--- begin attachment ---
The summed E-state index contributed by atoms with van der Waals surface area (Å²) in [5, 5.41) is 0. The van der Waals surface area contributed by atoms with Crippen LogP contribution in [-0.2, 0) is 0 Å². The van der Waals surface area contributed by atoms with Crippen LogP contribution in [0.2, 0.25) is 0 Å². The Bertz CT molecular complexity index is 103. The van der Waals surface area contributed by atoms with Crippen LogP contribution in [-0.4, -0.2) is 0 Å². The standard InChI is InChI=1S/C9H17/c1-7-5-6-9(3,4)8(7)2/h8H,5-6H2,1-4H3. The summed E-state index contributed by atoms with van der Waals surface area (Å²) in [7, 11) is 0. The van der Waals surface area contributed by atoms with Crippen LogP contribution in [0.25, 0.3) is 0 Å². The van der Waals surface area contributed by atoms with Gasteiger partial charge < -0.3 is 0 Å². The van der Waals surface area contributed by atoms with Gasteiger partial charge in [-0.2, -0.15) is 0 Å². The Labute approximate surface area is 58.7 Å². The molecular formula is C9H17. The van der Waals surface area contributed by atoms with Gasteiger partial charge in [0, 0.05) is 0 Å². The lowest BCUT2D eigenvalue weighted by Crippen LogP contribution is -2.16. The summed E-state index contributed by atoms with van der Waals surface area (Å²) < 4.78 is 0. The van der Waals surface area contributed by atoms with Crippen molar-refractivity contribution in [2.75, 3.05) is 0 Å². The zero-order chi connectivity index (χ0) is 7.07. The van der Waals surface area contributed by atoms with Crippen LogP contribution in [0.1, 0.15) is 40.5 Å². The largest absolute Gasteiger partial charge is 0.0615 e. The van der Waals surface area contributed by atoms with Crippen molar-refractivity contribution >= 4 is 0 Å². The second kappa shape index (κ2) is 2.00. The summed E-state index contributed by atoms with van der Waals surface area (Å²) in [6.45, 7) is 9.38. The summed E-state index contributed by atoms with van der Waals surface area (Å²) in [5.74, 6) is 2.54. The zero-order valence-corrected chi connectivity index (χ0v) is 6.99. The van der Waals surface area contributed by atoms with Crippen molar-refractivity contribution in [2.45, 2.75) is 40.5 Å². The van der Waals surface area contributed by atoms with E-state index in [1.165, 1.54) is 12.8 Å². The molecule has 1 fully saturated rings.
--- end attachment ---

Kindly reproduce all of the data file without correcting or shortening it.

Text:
The summed E-state index contributed by atoms with van der Waals surface area (Å²) in [5, 5.41) is 0. The van der Waals surface area contributed by atoms with Crippen LogP contribution in [-0.2, 0) is 0 Å². The van der Waals surface area contributed by atoms with Crippen LogP contribution in [0.2, 0.25) is 0 Å². The Bertz CT molecular complexity index is 103. The van der Waals surface area contributed by atoms with Crippen LogP contribution in [-0.4, -0.2) is 0 Å². The standard InChI is InChI=1S/C9H17/c1-7-5-6-9(3,4)8(7)2/h8H,5-6H2,1-4H3. The summed E-state index contributed by atoms with van der Waals surface area (Å²) in [7, 11) is 0. The van der Waals surface area contributed by atoms with Crippen LogP contribution in [0.25, 0.3) is 0 Å². The van der Waals surface area contributed by atoms with Gasteiger partial charge < -0.3 is 0 Å². The van der Waals surface area contributed by atoms with Gasteiger partial charge in [-0.2, -0.15) is 0 Å². The Labute approximate surface area is 58.7 Å². The molecular formula is C9H17. The van der Waals surface area contributed by atoms with Gasteiger partial charge in [0, 0.05) is 0 Å². The lowest BCUT2D eigenvalue weighted by Crippen LogP contribution is -2.16. The summed E-state index contributed by atoms with van der Waals surface area (Å²) < 4.78 is 0. The van der Waals surface area contributed by atoms with Crippen molar-refractivity contribution in [2.75, 3.05) is 0 Å². The zero-order chi connectivity index (χ0) is 7.07. The van der Waals surface area contributed by atoms with Crippen LogP contribution in [0.1, 0.15) is 40.5 Å². The largest absolute Gasteiger partial charge is 0.0615 e. The van der Waals surface area contributed by atoms with Crippen molar-refractivity contribution >= 4 is 0 Å². The second kappa shape index (κ2) is 2.00. The summed E-state index contributed by atoms with van der Waals surface area (Å²) in [6.45, 7) is 9.38. The summed E-state index contributed by atoms with van der Waals surface area (Å²) in [5.74, 6) is 2.54. The zero-order valence-corrected chi connectivity index (χ0v) is 6.99. The van der Waals surface area contributed by atoms with Crippen molar-refractivity contribution in [2.45, 2.75) is 40.5 Å². The van der Waals surface area contributed by atoms with E-state index in [1.165, 1.54) is 12.8 Å². The molecule has 1 fully saturated rings.